Birth Process

The newborn’s outward appearance is caused by a variety of factors in its journey from the mother’s uterus, down the birth canal, and out into the world. We can trace its passage, beginning with the release of the chemicals that initiate the process of labor. And with labor the birth process begins.

About 266 days after conception, a protein called corticotropin-releasing hormone (CRH) triggers the release of various hormones, and the process that leads to birth begins. When the concentration of oxytocin becomes high enough, the mother’s uterus begins periodic contractions.

During the prenatal period, the uterus, which is composed of muscle tissue, slowly expands as the fetus grows. After the fourth month it occasionally contracts in order to ready itself for the eventual delivery. These contractions, called Braxton–Hicks contractions, are sometimes called “false labor.”

When birth is actually imminent, the uterus begins to contract intermittently.  The increasingly intense contractions make the uterus act like a vise, opening and closing to force the head of the fetus against the cervix, the neck of the uterus that separates it from the vagina. The force of the contractions becomes strong enough to propel the fetus slowly down the birth canal until it enters the world as a neonate—the term used for a newborn.



There are three stages of labor. The first stage of labor,

  • Dilation and effacement of the cervix. 

The uterine contractions initially occur around every 8 to 10 minutes and last about 30 seconds. Toward the end of labor, the contractions may occur every 2 minutes and last almost 2 minutes. During the final part of the first stage of labor, the contractions increase to their greatest intensity, lasting an average of 12 to 14 hours with a first birth and 4 to 6 hours with later birth, a period known as transition. The mother’s cervix fully opens, eventually expanding around 10 centimeters to allow the baby’s head to pass through.

  • Delivery of the baby.

This stage is much shorter, lasting about 50 minutes for a first birth and 20 minutes in later births. Strong contractions of the uterus continue, but the mother also feels a natural urge to squeeze and push with her abdominal muscles. As she does so with each contraction, she forces the baby down and out. The second stage of labor ends when the baby has completely left the mother’s body.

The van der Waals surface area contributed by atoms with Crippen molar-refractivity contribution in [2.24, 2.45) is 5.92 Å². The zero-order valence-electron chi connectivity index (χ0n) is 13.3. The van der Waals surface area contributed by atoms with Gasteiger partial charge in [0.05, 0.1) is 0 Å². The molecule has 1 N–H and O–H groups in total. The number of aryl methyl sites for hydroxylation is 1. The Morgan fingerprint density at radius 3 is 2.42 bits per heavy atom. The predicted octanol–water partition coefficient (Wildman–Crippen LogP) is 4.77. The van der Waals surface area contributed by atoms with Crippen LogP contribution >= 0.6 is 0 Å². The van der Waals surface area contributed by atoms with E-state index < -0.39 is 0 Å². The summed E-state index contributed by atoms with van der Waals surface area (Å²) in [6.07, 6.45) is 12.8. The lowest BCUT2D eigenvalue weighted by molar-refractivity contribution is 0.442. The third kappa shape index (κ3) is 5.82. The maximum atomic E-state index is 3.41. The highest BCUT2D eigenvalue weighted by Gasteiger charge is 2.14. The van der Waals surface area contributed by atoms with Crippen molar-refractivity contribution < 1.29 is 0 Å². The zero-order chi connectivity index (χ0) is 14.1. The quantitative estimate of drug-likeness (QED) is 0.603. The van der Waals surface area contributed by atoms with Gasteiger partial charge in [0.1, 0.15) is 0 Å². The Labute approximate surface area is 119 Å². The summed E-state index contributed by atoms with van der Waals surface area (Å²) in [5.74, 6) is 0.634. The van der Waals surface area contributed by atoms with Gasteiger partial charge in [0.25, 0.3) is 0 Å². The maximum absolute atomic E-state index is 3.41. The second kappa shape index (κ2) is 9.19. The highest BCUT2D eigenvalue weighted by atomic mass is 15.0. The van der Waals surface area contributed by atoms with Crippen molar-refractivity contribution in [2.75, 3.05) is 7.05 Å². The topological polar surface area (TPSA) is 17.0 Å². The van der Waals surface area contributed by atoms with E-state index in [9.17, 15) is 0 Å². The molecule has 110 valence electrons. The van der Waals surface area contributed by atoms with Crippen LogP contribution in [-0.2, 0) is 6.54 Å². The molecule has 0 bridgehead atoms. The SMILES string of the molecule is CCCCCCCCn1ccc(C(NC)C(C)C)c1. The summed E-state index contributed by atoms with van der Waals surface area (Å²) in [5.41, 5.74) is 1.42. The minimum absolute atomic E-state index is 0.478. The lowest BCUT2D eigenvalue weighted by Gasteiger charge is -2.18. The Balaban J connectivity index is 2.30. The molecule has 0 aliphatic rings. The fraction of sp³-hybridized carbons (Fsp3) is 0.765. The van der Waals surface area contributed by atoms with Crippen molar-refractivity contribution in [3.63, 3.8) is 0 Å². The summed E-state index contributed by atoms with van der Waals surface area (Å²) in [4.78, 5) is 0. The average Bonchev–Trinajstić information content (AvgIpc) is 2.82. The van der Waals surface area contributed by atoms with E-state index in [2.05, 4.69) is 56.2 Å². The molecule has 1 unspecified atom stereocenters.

• Delivery of the placenta.

Labor comes to an end with a few final contractions and pushes. These cause the placenta to separate from the wall of the uterus. The child’s umbilical cord (still attached to the neonate)  will be delivered in about 5 to 10 minutes. This stage is the quickest.


Lamaze birthing techniques.

Mothers-to-be participate in a series of weekly training sessions in which they learn exercises that help them relax various parts of the body on command. Along with the future mother, a “coach,” most typically the father, also needs training. The training allows women to cope with painful contractions by concentrating on their breathing and producing a relaxation response, rather than by tensing up, which can make the pain more acute. Women learn to focus on a relaxing stimulus. The goal is to learn how to deal positively with pain and to relax at the onset of a contraction. 

Bradley method. 

The Bradley method, which is sometimes known as “husband coached childbirth,” is based on the principle that childbirth should be as natural as possible and involve no medication or medical interventions. Women are taught to “tune into” their bodies in order to deal with the pain of childbirth. Mothers-to-be are taught muscle relaxation techniques, similar to Lamaze procedures, and good nutrition and exercise during pregnancy are seen as important to prepare for delivery.

Water birthing.

Water birthing is a practice in which a woman enters a pool of warm water to give birth. The theory is that the warmth and buoyancy of the water is soothing, easing the length and pain of labor and childbirth, and the entry into the world is soothed for the infant, who moves from the watery environment of the womb to the birthing pool. Although there is some evidence that water birthing reduces pain and the length of labor, there is a risk of infection from the unsterile water

Cesarean Delivery 

A cesarean delivery is a surgical birth; the doctor makes an incision in the mother’s abdomen and lifts the baby out of the uterus. Cesareans have always been warranted by medical emergencies such as , premature separation of the placenta from the uterus, or serious maternal infection(for example, the herpes simplex 2 virus, which can infect the baby during a vaginal delivery.) Cesareans are also justified in breech births, in which the baby risks head injury or anoxia.

The operation itself is safe, mother and baby require more time for recovery. Anesthetics may have crossed the placenta, making cesarean newborns sleepy and unresponsive and putting them at increased risk for breathing difficulties.

To learn about the Prenatal development, click here.


  1. Robert. S. Feldman. (2017). Development Across the Lifespan. (8th ed.). Pearson Education.
  2. Laura. E. Berk. (2018). Development Through the Lifespan (7th ed.). Pearson Education.

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